Having a highly representative user sample is crucial in uncovering the priority usability issues. Indeed, beyond all those statistical models, getting the right users is sometimes as important as (if not more important than) getting enough users.

Client Question 2: Are we telling the product team that 80% of our customers will fail to use this functionality because 8 out of 10 users failed in the usability study?

Well, the primary purpose of usability studies is to discover qualitative usability issues with an interface, as opposed to predicting the probability of those issues’ occurrence. However, the task completion rate is one of the key metrics we use to evaluate the usability of different UI features, and it is our responsibility to give clients and the product team a clear idea of how to interpret the completion rate. The confidence level of the results is, again, closely related to the number of users included in the study. From a statistical standpoint, it’s not difficult to understand that the more users in the study, the more confident we can be in the results. However, with only 10 participants, how confident can we say we are in our results? John Sorflaten has an interesting article discussing this topic. He put forward the limitation of using task success data to predict customer behavior on a larger scale. He recommended using the Adjusted Wald Interval calculator coded by Jeff Sauro to generate the lower and higher bounds of the task success data. For instance, if 8 out of 10 participants succeed in a task, how could this data be used to predict 1,000 or 10,000 users’ behavior? By using a confidence level of 95% (if you run the same test 100 times, 95 of the times the results will fall within the acceptable +/- margin), Jeff’s calculator generates a lower bound of 48% success and a higher bound of 96% success based on the 80% task success rate from the usability study and accounting for the small sample size. And the same is true if 8 out of 10 participants fail in a task: The calculator predicts a chance of as few as 48% or as many as 96% of users failing the task when the UI is actually released and on the market. In that sense, as opposed to using the 80% task success rate to predict broader user behavior, we as usability professionals can show the range between 48% and 96% as a reference range for the product manager or marketing team to make further interpretations or decisions.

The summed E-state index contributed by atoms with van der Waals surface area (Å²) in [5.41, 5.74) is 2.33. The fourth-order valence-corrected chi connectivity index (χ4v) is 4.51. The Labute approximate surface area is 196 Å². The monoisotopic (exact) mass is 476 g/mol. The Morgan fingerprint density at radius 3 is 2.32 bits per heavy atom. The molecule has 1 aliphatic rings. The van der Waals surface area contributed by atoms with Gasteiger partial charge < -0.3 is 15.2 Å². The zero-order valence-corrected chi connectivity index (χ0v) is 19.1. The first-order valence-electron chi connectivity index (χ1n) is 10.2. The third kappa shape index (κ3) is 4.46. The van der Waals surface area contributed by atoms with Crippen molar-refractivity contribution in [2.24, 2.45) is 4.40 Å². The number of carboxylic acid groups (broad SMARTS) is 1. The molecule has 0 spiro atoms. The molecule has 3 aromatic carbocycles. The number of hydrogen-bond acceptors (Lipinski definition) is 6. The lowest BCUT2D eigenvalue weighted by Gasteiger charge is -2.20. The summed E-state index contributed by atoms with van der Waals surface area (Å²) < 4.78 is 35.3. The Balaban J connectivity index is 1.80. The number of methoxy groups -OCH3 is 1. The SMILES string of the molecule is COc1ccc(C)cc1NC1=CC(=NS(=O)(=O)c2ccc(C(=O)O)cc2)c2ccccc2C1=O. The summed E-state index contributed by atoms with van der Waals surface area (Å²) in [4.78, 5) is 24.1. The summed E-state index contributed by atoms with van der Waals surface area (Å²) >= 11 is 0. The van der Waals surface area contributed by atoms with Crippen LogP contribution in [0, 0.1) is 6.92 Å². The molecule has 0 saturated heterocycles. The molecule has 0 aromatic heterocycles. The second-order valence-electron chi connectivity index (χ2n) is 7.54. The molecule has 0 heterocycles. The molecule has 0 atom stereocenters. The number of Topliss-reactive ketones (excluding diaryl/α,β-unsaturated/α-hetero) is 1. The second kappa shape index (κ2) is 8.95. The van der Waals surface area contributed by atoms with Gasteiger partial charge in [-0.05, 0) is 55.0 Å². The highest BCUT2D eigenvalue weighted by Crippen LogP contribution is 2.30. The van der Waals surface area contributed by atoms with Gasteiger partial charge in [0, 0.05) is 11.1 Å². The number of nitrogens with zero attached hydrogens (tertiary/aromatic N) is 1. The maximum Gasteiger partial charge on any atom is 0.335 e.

Next time, when clients are debating between 8 or 10 participants, or the product manager is asking why the task completion rate does not match large-scale user data, these basic stats will help to answer the questions.